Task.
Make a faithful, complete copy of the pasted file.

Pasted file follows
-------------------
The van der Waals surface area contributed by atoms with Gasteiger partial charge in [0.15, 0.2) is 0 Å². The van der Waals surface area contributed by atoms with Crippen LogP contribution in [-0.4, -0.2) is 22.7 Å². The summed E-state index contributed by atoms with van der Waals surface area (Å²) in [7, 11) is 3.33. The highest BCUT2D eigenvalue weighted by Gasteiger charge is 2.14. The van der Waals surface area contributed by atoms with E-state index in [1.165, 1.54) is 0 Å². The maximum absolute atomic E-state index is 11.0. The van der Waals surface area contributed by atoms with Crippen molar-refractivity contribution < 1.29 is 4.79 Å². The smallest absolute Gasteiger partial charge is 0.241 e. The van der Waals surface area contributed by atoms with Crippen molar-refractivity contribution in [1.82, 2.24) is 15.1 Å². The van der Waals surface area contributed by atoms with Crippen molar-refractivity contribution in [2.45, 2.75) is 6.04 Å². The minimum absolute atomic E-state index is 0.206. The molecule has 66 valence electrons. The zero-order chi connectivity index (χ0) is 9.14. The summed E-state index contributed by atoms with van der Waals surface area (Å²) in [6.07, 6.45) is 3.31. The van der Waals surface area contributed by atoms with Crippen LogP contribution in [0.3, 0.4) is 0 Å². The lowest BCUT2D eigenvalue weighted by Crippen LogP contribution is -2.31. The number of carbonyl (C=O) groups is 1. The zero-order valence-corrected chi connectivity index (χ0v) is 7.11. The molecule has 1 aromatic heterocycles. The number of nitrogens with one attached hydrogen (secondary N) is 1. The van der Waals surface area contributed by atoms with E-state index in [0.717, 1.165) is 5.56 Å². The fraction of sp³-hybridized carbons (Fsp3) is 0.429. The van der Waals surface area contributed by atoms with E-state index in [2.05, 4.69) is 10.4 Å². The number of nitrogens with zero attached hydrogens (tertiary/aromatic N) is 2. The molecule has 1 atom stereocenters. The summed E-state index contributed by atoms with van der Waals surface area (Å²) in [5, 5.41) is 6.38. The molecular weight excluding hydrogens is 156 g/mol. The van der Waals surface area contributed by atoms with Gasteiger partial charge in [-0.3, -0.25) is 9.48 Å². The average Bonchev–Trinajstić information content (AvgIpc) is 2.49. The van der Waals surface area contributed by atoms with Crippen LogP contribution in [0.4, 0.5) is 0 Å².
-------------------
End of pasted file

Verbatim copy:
The van der Waals surface area contributed by atoms with Gasteiger partial charge in [0.15, 0.2) is 0 Å². The van der Waals surface area contributed by atoms with Crippen LogP contribution in [-0.4, -0.2) is 22.7 Å². The summed E-state index contributed by atoms with van der Waals surface area (Å²) in [7, 11) is 3.33. The highest BCUT2D eigenvalue weighted by Gasteiger charge is 2.14. The van der Waals surface area contributed by atoms with E-state index in [1.165, 1.54) is 0 Å². The maximum absolute atomic E-state index is 11.0. The van der Waals surface area contributed by atoms with Crippen molar-refractivity contribution < 1.29 is 4.79 Å². The smallest absolute Gasteiger partial charge is 0.241 e. The van der Waals surface area contributed by atoms with Crippen molar-refractivity contribution in [1.82, 2.24) is 15.1 Å². The van der Waals surface area contributed by atoms with Crippen molar-refractivity contribution in [2.45, 2.75) is 6.04 Å². The minimum absolute atomic E-state index is 0.206. The molecule has 66 valence electrons. The zero-order chi connectivity index (χ0) is 9.14. The summed E-state index contributed by atoms with van der Waals surface area (Å²) in [6.07, 6.45) is 3.31. The van der Waals surface area contributed by atoms with Crippen LogP contribution in [0.3, 0.4) is 0 Å². The lowest BCUT2D eigenvalue weighted by Crippen LogP contribution is -2.31. The number of carbonyl (C=O) groups is 1. The zero-order valence-corrected chi connectivity index (χ0v) is 7.11. The molecule has 1 aromatic heterocycles. The number of nitrogens with one attached hydrogen (secondary N) is 1. The van der Waals surface area contributed by atoms with E-state index in [0.717, 1.165) is 5.56 Å². The fraction of sp³-hybridized carbons (Fsp3) is 0.429. The van der Waals surface area contributed by atoms with E-state index in [2.05, 4.69) is 10.4 Å². The number of nitrogens with zero attached hydrogens (tertiary/aromatic N) is 2. The molecule has 1 atom stereocenters. The summed E-state index contributed by atoms with van der Waals surface area (Å²) in [5, 5.41) is 6.38. The molecular weight excluding hydrogens is 156 g/mol. The van der Waals surface area contributed by atoms with Gasteiger partial charge in [-0.3, -0.25) is 9.48 Å². The average Bonchev–Trinajstić information content (AvgIpc) is 2.49. The van der Waals surface area contributed by atoms with Crippen LogP contribution in [0.4, 0.5) is 0 Å².